Endometriosis Awareness Month: Symptoms & Treatment

March 01, 2020 4 min read


March isn’t just the month to go green and look for that pot of gold at the end of a rainbow, it’s also  Endometriosis Awareness Month. Endometriosis affects a whopping176 million women globally, which equates to one in ten women during their reproductive years.

What Is Endometriosis?

WebMD defines Endometriosis as “the condition that occurs when the tissue that should line the inside of your uterus,the Endometrium grows outside of it instead.”

Yikes, tissue growing on the outside of your uterus?! It sounds a little scary, and you might be wondering what happens to the extra tissue. When you menstruate this build-up of tissue breaks apart and usually passes out of the body in the form of menstrual blood.  

Endometriosis can cause chronic inflammation on the ovaries, as well as places you wouldn’t think, like the pelvic region, and rectum, as well as the bowels and bladder. In rare cases, endometriosis can cause lung and diaphragm inflammation. Scar tissue can form and can also cause infertility.

Endometriosis Symptoms & Why It’s Often Dismissed

Usually, endometriosis symptoms tend to be dismissed. This is due to the fact that endometriosis symptoms are very similar to period symptoms. Some women with endometriosis don’t report experiencing anything out of the ordinary, while others experience severe painful cramps. Regardless, many women will grit and bare the pain before finally getting a diagnosis. In fact, it can take years to be correctly diagnosed, according toresearch:

“In the United States, on average, it takes ten to twelve years between the time the symptoms begin — which, for 60% of patients, is before age twenty — and getting a diagnosis. According to the Endometriosis Association research registry, 61% of endometriosis patients had been told by health care providers that nothing was wrong with them.”

Below are typical symptoms of endometriosis. If you notice that you’re experiencing any of these symptoms, then it’s essential to make an appointment to see your gynecologist. Some medical experts speculate that endometriosis might be hereditary. So, if your sister or mom have it, then you might too. Other medical professionals, however, are not sure what causes endometriosis, except that women who have animmune system disorder tend to be more prone to it.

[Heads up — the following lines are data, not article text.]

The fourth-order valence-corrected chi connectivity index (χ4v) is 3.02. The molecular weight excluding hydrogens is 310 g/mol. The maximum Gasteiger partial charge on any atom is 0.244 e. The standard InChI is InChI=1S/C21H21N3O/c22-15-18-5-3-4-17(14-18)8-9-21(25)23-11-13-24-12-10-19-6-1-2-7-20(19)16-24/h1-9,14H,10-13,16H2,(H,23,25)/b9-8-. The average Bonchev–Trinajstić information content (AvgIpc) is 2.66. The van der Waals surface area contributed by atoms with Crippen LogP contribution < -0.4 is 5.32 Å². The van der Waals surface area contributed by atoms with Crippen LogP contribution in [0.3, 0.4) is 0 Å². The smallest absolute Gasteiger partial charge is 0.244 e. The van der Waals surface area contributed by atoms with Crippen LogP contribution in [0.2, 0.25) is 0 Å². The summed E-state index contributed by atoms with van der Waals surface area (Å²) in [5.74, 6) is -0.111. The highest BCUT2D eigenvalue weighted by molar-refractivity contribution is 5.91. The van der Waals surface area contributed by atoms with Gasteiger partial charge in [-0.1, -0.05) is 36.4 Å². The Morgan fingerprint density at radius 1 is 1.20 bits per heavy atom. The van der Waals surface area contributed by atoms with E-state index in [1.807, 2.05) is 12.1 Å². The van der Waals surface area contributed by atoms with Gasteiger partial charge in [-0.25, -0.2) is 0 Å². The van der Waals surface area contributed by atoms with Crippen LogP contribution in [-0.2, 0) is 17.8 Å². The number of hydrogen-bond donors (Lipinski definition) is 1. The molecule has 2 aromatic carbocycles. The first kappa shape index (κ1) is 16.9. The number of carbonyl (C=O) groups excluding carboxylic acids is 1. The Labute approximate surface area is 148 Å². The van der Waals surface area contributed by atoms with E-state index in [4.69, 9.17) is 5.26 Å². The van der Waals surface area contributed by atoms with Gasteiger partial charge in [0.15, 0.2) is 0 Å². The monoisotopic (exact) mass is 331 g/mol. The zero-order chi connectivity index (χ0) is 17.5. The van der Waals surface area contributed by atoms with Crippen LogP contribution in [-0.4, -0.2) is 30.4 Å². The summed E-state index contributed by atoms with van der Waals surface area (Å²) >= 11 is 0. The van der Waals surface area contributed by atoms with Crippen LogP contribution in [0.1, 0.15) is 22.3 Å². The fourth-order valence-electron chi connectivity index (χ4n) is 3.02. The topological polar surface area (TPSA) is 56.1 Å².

Endometriosis Signs & Symptoms:

  • Heavy menstrual bleeding
  • Severe menstrual cramps
  • Back pain before and during menstruation
  • Painful urination and bowel movements
  • Pain during sex

So, how do you know if you’re suffering from Endometriosis? Consider these five common symptoms of this painful disorder when vetting yourself.

  1. Painful, Heavy and/or Long Periods - Your period may not be a favorite time of the month. However, if you find that you’re dealing with severe cramping or your period causes you to soak through your tampon or pad or your period drags on seven days or longer, Endometriosis could be to blame.
  2. Nausea and Fatigue - While feeling “less than 100%” during your period is common, severe nausea and fatigue is often the sign of Endometriosis. If you battle to get through the day during your cycle, it may be time to look to your doctor to see if there are any solutions.
  3. Pain During Sex - Painful sex is NOT normal and you shouldn't have to just "deal with it." If you feel that sex is more painful that it should be, there could be something else afoot--such as Endometriosis. Luckily, when you get your Endometriosis under control you should be able to enjoy sex without pain.
  4. Unexplained Pain From Urination or Bowel Movements - Because the Endometrial Tissue can attach to the bowels or bladder, pain during bowel movements or urination is not at all uncommon. If you’re experiencing pain when you go to the restroom, it is important to get to the root of the problem.
  5. Infertility - Many women discover they have Endometriosis when they attempt to get pregnant and struggle. Infertility is a common side effect of endometriosis and many patients who get treatment for their Endometriosis find that it becomes easier to get pregnant.

The Way Endometriosis Is Diagnosed

In order to get an official diagnosis, you’ll need to have a surgical procedure done called a laparoscopy. Alaparoscopy is when the doctor makes a small incision in the abdomen and enters the body using a laparoscope to check for endometrial lesions and scarring.

This is partly why many women don’t get diagnosed right away. Some women may not want to have the surgery done or might not have the resources available. Many women might consider what they’re experiencing is what every woman experiences during her period. This is a common misconception, that having terribly painful menstrual cramps is “normal,” but it isn’t. Don’t take your period cramps lightly. If you have above normal cramps plus heavy menstrual flow, consult with your doctor.

Medical Disclaimer:Articles are intended for informational purposes only and should not be used as the basis of patient treatment. Ask your medical professional if you have any health-related questions or concerns.

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